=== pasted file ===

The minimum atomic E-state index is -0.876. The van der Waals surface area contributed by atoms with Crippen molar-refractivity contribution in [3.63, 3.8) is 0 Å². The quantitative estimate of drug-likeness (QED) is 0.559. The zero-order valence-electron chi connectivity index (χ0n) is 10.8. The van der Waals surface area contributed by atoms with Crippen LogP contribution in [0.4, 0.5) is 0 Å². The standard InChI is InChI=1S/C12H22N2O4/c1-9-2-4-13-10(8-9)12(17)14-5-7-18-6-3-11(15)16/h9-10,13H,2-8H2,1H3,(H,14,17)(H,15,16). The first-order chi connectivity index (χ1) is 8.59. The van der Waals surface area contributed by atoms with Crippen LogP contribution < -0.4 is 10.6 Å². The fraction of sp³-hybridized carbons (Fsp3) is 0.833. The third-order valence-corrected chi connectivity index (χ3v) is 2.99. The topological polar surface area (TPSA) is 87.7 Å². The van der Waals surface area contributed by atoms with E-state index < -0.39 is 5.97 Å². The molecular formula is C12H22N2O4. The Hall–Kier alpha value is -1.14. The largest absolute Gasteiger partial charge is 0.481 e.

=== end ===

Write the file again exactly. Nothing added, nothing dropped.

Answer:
The minimum atomic E-state index is -0.876. The van der Waals surface area contributed by atoms with Crippen molar-refractivity contribution in [3.63, 3.8) is 0 Å². The quantitative estimate of drug-likeness (QED) is 0.559. The zero-order valence-electron chi connectivity index (χ0n) is 10.8. The van der Waals surface area contributed by atoms with Crippen LogP contribution in [0.4, 0.5) is 0 Å². The standard InChI is InChI=1S/C12H22N2O4/c1-9-2-4-13-10(8-9)12(17)14-5-7-18-6-3-11(15)16/h9-10,13H,2-8H2,1H3,(H,14,17)(H,15,16). The first-order chi connectivity index (χ1) is 8.59. The van der Waals surface area contributed by atoms with Crippen LogP contribution < -0.4 is 10.6 Å². The fraction of sp³-hybridized carbons (Fsp3) is 0.833. The third-order valence-corrected chi connectivity index (χ3v) is 2.99. The topological polar surface area (TPSA) is 87.7 Å². The van der Waals surface area contributed by atoms with E-state index < -0.39 is 5.97 Å². The molecular formula is C12H22N2O4. The Hall–Kier alpha value is -1.14. The largest absolute Gasteiger partial charge is 0.481 e.